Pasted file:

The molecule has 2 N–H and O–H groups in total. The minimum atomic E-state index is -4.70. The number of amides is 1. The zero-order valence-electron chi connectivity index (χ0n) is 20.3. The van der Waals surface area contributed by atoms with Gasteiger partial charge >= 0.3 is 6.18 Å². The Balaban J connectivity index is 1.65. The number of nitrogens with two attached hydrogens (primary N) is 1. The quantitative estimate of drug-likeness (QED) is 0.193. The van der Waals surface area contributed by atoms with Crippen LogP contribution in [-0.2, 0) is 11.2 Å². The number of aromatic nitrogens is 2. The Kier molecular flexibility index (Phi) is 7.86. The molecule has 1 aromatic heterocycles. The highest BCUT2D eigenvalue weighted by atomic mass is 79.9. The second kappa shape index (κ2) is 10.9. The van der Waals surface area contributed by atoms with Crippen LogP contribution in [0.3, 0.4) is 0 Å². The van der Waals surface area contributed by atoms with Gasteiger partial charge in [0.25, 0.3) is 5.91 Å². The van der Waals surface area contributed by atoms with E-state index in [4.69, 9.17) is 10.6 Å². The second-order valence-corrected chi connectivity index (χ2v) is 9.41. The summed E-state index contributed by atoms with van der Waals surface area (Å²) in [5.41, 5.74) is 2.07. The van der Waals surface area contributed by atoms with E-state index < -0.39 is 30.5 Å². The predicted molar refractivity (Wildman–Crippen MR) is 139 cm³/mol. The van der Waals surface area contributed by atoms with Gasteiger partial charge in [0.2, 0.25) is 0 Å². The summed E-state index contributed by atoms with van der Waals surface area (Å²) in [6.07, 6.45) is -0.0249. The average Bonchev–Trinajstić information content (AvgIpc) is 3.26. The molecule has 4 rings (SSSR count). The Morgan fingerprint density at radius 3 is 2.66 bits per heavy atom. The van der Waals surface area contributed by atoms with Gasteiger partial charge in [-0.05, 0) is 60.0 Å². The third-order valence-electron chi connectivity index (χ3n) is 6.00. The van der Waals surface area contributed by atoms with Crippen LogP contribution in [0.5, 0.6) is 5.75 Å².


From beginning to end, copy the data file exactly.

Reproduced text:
The molecule has 2 N–H and O–H groups in total. The minimum atomic E-state index is -4.70. The number of amides is 1. The zero-order valence-electron chi connectivity index (χ0n) is 20.3. The van der Waals surface area contributed by atoms with Gasteiger partial charge >= 0.3 is 6.18 Å². The Balaban J connectivity index is 1.65. The number of nitrogens with two attached hydrogens (primary N) is 1. The quantitative estimate of drug-likeness (QED) is 0.193. The van der Waals surface area contributed by atoms with Crippen LogP contribution in [-0.2, 0) is 11.2 Å². The number of aromatic nitrogens is 2. The Kier molecular flexibility index (Phi) is 7.86. The molecule has 1 aromatic heterocycles. The highest BCUT2D eigenvalue weighted by atomic mass is 79.9. The second kappa shape index (κ2) is 10.9. The van der Waals surface area contributed by atoms with Crippen LogP contribution in [0.3, 0.4) is 0 Å². The van der Waals surface area contributed by atoms with Gasteiger partial charge in [0.25, 0.3) is 5.91 Å². The van der Waals surface area contributed by atoms with E-state index in [4.69, 9.17) is 10.6 Å². The second-order valence-corrected chi connectivity index (χ2v) is 9.41. The summed E-state index contributed by atoms with van der Waals surface area (Å²) in [5.41, 5.74) is 2.07. The van der Waals surface area contributed by atoms with E-state index < -0.39 is 30.5 Å². The predicted molar refractivity (Wildman–Crippen MR) is 139 cm³/mol. The van der Waals surface area contributed by atoms with Gasteiger partial charge in [0.2, 0.25) is 0 Å². The summed E-state index contributed by atoms with van der Waals surface area (Å²) in [6.07, 6.45) is -0.0249. The average Bonchev–Trinajstić information content (AvgIpc) is 3.26. The molecule has 4 rings (SSSR count). The Morgan fingerprint density at radius 3 is 2.66 bits per heavy atom. The van der Waals surface area contributed by atoms with Gasteiger partial charge in [-0.05, 0) is 60.0 Å². The third-order valence-electron chi connectivity index (χ3n) is 6.00. The van der Waals surface area contributed by atoms with Crippen LogP contribution in [0.5, 0.6) is 5.75 Å².